The novel coronavirus is exposing the true colours of populist and extreme nationalist leaders who until recently seemed less dangerous than what they are now.
Boris Johnson and Donald Trump have been rightfully criticized for their botched coronavirus policies. From ignoring the scale of the problem to coming out with a plan that had more in common with human sacrifice than with disease prevention, their lack of foresight and insensitivity has been well reported.
But they are not the only heads of state who have gambled with the pandemic. Some of their international allies are in unique ways making the rest of the world feel better off by just not being their subjects.
Rodrigo ‘Shoot-Them-Dead’ Duterte: President of the Philippines
“Everything is well. There’s nothing really to be extra scared of that coronavirus thing” it will eventually “die on its own” Duterte was reported saying about the coronavirus when Wuhan was already two weeks into a lock-down.
The Philippines was in denial while its neighborhood was taking strict measures to contain coronavirus by restricting international passengers and public messaging.
Currently, the Philippines has more than 3000 positive cases and 177 fatalities. The government is now trying to enforce a long needed lock-down that hasn’t taken into account the livelihood concerns of its people. To those who are protesting the lack of food aid due to the perfect plan, the president has a quick fix.
Jair Bolsonaro: President of Brazil
The chief guest of this year’s Republic Day celebrations surely beats every other head of state when it comes to making the coronavirus a bigger disaster than it is. Not only did he ignore the threat of coronavirus to his country, he launched a campaign against coronavirus awareness.
Bolsonaro’s views of the pandemic were so dangerous that social media platforms had to delete his posts from his official handle because they contained potentially harmful coronavirus misinformation.
The country also saw its biggest protest against the president with people banging pots and pans from their balconies expressing their anger over his handling of the pandemic. With the lack of active measures from the government, in some areas the local mafia has stepped in to enforce lock-downs and manage essential supplies.
Brazil has now registered more than 12,000 positive cases and more than 500 deaths.
Only recently has the president publicly acknowledged the threat of the virus.
Recep Tayyip Erdogan: President of Turkey
The maybe forever president of Turkey seems to be caring about the economy now more than ever.
Turkey had recovered from a recession only recently. For Erdogan it seemed like there was ample time to improve the economy given how long he intended to stay at the top.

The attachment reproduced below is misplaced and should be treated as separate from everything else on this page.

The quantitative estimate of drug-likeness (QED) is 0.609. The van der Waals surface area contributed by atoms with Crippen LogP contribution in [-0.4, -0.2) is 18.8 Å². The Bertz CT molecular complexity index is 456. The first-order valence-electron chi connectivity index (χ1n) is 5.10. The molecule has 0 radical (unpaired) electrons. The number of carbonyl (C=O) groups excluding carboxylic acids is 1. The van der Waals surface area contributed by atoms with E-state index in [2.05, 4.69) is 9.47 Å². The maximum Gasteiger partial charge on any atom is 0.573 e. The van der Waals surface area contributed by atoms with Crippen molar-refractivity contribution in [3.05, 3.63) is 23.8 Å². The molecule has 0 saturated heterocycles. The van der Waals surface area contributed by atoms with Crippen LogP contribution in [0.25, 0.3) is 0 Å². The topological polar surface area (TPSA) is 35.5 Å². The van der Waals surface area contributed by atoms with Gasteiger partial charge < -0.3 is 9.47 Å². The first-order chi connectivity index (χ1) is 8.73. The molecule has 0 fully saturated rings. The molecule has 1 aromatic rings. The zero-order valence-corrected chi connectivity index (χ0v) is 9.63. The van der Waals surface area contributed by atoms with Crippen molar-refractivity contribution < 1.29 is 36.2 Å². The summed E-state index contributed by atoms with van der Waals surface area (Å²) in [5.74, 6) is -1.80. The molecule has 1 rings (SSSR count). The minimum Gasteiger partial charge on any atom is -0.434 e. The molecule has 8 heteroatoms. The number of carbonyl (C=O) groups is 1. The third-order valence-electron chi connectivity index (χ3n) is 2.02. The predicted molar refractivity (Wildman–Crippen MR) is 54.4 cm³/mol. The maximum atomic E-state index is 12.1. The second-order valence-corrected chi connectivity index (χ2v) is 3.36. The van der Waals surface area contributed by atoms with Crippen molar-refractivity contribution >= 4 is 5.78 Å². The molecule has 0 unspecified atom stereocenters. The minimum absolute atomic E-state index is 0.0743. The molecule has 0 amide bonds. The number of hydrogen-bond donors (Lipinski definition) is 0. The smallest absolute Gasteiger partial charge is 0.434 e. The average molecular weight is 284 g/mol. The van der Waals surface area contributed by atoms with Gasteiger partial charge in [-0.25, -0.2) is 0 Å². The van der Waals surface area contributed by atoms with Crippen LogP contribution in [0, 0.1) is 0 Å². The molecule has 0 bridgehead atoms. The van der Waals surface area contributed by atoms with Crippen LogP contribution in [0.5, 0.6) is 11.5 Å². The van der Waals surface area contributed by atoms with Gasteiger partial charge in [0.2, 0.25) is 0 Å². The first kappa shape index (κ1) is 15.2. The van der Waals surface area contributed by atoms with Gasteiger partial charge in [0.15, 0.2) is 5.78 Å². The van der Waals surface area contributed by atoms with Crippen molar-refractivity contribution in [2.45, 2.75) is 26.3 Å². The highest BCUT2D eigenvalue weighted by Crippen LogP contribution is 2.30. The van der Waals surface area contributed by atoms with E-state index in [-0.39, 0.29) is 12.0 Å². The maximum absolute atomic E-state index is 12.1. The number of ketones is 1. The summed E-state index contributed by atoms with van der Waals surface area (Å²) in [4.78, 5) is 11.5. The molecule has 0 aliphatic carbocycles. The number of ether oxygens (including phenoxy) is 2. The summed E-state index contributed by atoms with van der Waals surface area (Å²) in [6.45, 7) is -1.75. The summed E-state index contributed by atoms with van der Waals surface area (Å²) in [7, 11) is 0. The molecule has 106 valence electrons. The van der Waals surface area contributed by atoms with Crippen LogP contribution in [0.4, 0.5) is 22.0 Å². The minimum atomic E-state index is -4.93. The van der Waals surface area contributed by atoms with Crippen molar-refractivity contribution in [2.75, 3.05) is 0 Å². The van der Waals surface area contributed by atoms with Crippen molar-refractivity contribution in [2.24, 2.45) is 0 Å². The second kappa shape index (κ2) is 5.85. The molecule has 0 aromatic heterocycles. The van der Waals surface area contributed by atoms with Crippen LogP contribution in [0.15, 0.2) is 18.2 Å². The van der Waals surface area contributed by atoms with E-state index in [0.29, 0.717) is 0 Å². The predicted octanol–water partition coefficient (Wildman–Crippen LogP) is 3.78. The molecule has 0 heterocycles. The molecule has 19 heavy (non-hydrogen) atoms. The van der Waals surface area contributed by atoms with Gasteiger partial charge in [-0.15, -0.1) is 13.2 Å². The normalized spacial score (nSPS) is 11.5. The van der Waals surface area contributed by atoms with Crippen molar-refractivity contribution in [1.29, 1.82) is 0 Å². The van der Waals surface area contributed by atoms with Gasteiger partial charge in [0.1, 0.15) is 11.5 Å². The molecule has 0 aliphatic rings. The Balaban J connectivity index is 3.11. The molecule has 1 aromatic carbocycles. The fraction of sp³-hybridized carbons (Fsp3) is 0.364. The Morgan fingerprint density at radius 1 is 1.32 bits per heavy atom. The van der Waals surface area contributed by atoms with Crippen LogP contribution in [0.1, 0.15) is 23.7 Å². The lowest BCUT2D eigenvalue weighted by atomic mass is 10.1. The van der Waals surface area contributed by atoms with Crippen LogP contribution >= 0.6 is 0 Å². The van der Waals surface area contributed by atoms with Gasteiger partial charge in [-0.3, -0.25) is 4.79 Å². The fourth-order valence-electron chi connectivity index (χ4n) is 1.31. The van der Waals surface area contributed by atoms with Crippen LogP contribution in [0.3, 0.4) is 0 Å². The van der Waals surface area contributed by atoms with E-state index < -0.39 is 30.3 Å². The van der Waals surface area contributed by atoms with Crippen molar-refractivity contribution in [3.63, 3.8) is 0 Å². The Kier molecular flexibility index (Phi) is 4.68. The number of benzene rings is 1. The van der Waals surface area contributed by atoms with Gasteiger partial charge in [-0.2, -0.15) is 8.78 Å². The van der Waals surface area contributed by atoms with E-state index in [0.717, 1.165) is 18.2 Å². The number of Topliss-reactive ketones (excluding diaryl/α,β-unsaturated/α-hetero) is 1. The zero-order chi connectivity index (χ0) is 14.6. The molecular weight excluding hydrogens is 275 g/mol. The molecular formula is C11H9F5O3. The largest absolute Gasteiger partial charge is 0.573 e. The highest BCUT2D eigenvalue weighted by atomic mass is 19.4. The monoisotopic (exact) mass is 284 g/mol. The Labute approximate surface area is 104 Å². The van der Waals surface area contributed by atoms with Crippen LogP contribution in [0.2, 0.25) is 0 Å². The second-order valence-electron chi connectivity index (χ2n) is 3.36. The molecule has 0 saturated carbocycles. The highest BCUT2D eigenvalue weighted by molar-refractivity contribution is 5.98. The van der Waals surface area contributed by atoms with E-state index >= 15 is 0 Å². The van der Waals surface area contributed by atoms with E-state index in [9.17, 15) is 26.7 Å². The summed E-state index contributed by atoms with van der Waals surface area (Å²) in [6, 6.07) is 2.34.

But that situation has changed in the past month. Turkey is only behind the UK with 34,000 positive cases and more than 700 deaths. Calls for a nation wide shutdown are being made by doctors and the opposition and the president is ready to do anything but.
Turkey’s economy may not be able to sustain the effects of a nation wide shut down, and the president has no predecessor to blame for the current impasse, since it was him at the helm for more than a decade.
The president has announced a curfew for only individuals younger than 20 and older than 60, but the bulk of the country’s work-force that comes from ages in between still remain exposed to the virus as they are not told to stop going to their daily work. Criticism of the government’s handling of the situation is dealt with the enthusiasm that is much needed elsewhere.
Viktor Orban: Prime Minister of Hungary
Under the pretext of fighting the coronavirus the country’s parliament, which has a majority of Orban’s supporters, recently passed a bill that allows him to rule by decree, indefinitely.
Hungary, with a population of 9.8 million has registered less than 900 coronavirus cases and 58 deaths since the beginning of March, which is one of the lowest numbers in its neighborhood of European democracies.
Ranked as the sixth worst country in Europe for journalists by Reporters Without Borders, the government has been effectively controlling criticism of its coronavirus policy, and the media narrative. The European Union, which usually joins the chorus of preaching democratic values to the world has limited its criticism of Hungary’s government to a statement that does not even mention Hungary or Orban.
Hungary and Turkey were seen as promising democracies in the past decade. Brazil, it was thought, had put its years of dictatorship behind. There was a new hope when Durete won the election. What is happening now in these countries is a result of the corrosion of their democratic institutions under the guise of populism and extreme nationalism as an answer to all its problems.
No country is immune to the emergence of similar leadership if it allows itself to fall for the same tricks.